Bring Idaho State Historical Museum to Your Town
Nez Perce Trunk
Photo Credit: ISHS
For those unable to visit the museum we offer two traveling trunks and two traveling exhibits that will bring the museum experience to you. If you are interested in scheduling the trunks or exhibits, please contact us at (208) 334-2120.
Lewis and Clark Trunk
What equipment did Lewis and Clark bring with them on the Voyage of Discovery? How did the men use these things to do their work? This trunk contains replicas of items listed on Lewis's inventory. A plant press, fishing kit, flag, and trade goods are just a few of the many items students can touch and use to get a one-of-a-kind educational experience. Several lesson plans accompany this trunk and focus on the journal writing, plant identification, and map-making activities of the Corps of Discovery's trip through Idaho. The trunk was funded in part by a grant from the Idaho Community Foundation. The Lewis and Clark trunk requires a Certificate of Insurance policy by the renter. The cost is $50 for two weeks and each exhibitor is responsible for shipping costs back to the museum.
Nez Perce Trunk
Learn about the culture of the Nez Perce with a traveling trunk full of Nez Perce artifacts. Four trunks created by the tribe were given to the Historical Museum so that the rich heritage of the Nez Perce could be shared with the citizens of the state of Idaho. The Is'aaptekay, Nez Perce term for Indian suitcase or parfleche, typically hold dry good items that men and women would have used for work or leisure time around the period that Lewis and Clark arrived. All the items included in the trunks are contemporary pieces made by tribal members. In addition to the hand-made items, a teacher's guide with bibliography, four videos about the tribe, and the book Welcome to Kaya's World are included for reference. The traveling Nez Perce trunk requires a Certificate of Insurance policy by the renter. The cost is $50 for two weeks and each exhibitor is responsible for shipping costs back to the museum.
Lewis and Clark Traveling Exhibit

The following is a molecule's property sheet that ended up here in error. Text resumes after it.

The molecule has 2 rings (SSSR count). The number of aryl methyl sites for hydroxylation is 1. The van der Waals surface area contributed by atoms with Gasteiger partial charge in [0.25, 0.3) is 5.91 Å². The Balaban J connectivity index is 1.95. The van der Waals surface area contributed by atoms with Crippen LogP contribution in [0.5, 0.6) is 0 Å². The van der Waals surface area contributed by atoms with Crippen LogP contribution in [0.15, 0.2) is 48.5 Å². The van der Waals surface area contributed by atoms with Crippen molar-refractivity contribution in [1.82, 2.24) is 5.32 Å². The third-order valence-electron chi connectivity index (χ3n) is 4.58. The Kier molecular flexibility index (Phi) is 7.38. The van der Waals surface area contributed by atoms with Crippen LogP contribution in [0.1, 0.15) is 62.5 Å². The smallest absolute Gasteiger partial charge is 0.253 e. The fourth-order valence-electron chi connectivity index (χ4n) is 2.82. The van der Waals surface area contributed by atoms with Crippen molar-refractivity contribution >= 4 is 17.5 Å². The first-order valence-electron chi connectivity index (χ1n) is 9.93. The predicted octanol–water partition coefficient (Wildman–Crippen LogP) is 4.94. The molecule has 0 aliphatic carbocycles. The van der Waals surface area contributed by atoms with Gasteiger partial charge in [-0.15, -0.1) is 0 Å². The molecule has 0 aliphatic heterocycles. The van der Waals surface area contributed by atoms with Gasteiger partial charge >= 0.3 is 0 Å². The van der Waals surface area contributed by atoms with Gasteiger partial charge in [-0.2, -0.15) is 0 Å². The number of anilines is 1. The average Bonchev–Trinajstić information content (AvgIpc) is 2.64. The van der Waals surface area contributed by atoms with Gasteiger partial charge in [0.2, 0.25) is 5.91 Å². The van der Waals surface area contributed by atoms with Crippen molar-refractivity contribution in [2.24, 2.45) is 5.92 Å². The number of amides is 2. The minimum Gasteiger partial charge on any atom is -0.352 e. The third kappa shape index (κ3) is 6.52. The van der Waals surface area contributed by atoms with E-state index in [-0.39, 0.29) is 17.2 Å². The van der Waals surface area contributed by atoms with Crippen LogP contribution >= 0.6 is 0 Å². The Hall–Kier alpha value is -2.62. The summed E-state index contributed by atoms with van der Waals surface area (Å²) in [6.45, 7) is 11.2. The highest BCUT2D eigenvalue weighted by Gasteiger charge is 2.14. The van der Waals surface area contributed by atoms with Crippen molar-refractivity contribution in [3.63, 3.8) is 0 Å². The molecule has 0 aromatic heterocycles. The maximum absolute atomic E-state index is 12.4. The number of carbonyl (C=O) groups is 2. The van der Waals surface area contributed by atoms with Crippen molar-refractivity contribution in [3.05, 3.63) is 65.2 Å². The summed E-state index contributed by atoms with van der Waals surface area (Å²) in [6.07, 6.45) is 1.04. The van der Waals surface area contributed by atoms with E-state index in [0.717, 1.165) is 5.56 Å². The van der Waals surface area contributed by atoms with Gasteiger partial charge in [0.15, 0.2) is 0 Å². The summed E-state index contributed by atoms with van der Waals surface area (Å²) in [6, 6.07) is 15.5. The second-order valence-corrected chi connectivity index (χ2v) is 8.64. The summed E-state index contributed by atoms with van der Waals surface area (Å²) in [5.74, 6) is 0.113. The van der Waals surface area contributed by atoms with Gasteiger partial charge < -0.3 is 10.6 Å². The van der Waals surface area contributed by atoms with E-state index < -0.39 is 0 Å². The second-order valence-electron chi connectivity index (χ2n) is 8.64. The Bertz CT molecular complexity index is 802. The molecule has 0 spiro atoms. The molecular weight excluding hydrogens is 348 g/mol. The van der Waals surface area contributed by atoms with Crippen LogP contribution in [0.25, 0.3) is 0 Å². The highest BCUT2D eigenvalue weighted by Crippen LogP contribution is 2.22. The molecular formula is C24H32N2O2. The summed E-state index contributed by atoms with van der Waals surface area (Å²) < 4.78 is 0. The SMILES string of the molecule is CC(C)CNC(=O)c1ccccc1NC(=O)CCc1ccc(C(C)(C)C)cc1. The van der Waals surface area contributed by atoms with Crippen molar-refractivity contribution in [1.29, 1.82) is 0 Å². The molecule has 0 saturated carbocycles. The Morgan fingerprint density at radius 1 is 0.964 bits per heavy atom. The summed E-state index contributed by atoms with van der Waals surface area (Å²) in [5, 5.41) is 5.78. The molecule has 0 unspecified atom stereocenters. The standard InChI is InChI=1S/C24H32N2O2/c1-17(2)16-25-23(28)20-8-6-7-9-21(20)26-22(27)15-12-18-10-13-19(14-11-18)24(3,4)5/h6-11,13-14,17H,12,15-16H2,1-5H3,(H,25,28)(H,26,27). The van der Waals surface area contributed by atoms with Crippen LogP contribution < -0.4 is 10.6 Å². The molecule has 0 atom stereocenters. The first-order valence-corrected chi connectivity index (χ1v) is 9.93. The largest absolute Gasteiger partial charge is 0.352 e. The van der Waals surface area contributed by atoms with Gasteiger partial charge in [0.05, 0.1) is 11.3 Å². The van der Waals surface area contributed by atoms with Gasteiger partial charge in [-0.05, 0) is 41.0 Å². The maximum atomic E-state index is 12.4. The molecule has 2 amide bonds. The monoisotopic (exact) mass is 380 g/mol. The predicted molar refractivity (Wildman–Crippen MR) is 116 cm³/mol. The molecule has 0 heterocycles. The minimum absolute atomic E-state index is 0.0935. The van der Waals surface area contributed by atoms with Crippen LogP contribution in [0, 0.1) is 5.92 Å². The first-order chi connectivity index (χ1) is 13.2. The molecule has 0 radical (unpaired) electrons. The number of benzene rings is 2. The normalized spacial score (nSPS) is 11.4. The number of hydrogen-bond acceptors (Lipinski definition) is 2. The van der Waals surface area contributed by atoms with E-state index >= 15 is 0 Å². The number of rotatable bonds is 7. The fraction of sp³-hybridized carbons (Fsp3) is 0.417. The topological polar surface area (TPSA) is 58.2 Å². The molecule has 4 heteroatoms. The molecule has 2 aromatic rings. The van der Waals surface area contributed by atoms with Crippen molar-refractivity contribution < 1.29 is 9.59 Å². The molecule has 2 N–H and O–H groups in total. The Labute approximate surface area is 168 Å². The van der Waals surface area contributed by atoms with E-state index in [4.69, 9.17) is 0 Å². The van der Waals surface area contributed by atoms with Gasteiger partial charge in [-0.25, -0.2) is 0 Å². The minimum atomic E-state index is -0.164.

Four colorful double-sided panels summarize the Voyage of Discovery year by year from 1803-1806. The story is told in simple yet informative language for the enjoyment of both children and adults. A section of the exhibit on 34 of the expedition members provides insight into the qualities Lewis and Clark sought as they recruited for the Corps of Discovery. Another special feature of the exhibit are two panels that provide an in-depth look at Lewis and Clark's 93 days in Idaho and the challenges they faced during that time. This exhibit is light and easy to set up. Each unit weighs seventeen pounds, each panel measures 33.4" wide by 7 ft. high, and it takes up about twelve feet. The exhibit requires a Certificate of Insurance policy by the renter. The cost is $100 for four weeks and each exhibitor is responsible for shipping costs back to the museum.
Idaho Territory, 1863-1890 Traveling Exhibit
In 1863 President Abraham Lincoln created a new U.S. territory called Idaho along the spine of the Northern Rockies. This new territory stretched across a wide stretch of mineral rich land, encompassing all of our present state as well as Montana and most of Wyoming. With a stroke of his pen, Lincoln opened up this vast area for miners, farmers, and settlers looking for new opportunity and set the foundation for Idaho’s evolution into statehood. This easy to assemble eight panel exhibit traces the transformation of Idaho territory from Native American homeland to gold rush destination following the complex politics and fascinating stories of the people who called Idaho home. Each of the four double-sided exhibit stands is 31.5’’ wide by 6.75’ high, and the entire exhibit takes up about 11 feet.The exhibit is appropriate for schools, libraries, small museums, and similar institutions. Idaho Territory, 1863-1890 was made possible through a generous contribution by the Idaho Humanities Council. The exhibit requires a Certificate of Insurance policy by the renter. The cost is $100 for four weeks and each exhibitor is responsible for shipping costs back to the museum.